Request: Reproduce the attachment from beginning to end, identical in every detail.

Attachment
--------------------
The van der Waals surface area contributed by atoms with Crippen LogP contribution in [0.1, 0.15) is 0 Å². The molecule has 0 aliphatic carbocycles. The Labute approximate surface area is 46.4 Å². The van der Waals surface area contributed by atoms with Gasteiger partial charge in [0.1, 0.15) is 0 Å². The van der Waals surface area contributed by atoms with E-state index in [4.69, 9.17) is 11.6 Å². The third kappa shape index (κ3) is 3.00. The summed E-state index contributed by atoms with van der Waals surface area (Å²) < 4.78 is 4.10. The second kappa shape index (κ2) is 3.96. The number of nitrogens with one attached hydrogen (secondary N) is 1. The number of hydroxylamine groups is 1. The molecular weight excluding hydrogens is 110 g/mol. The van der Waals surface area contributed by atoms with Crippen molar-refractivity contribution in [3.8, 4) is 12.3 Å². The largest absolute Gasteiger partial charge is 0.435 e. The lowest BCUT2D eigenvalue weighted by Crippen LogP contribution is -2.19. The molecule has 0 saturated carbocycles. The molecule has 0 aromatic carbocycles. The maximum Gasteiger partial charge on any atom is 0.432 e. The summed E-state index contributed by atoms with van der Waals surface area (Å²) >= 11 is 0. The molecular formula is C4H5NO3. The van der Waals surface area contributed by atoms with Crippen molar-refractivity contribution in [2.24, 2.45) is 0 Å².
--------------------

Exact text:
The van der Waals surface area contributed by atoms with Crippen LogP contribution in [0.1, 0.15) is 0 Å². The molecule has 0 aliphatic carbocycles. The Labute approximate surface area is 46.4 Å². The van der Waals surface area contributed by atoms with Gasteiger partial charge in [0.1, 0.15) is 0 Å². The van der Waals surface area contributed by atoms with E-state index in [4.69, 9.17) is 11.6 Å². The third kappa shape index (κ3) is 3.00. The summed E-state index contributed by atoms with van der Waals surface area (Å²) < 4.78 is 4.10. The second kappa shape index (κ2) is 3.96. The number of nitrogens with one attached hydrogen (secondary N) is 1. The number of hydroxylamine groups is 1. The molecular weight excluding hydrogens is 110 g/mol. The van der Waals surface area contributed by atoms with Crippen molar-refractivity contribution in [3.8, 4) is 12.3 Å². The largest absolute Gasteiger partial charge is 0.435 e. The lowest BCUT2D eigenvalue weighted by Crippen LogP contribution is -2.19. The molecule has 0 saturated carbocycles. The molecule has 0 aromatic carbocycles. The maximum Gasteiger partial charge on any atom is 0.432 e. The summed E-state index contributed by atoms with van der Waals surface area (Å²) >= 11 is 0. The molecular formula is C4H5NO3. The van der Waals surface area contributed by atoms with Crippen molar-refractivity contribution in [2.24, 2.45) is 0 Å².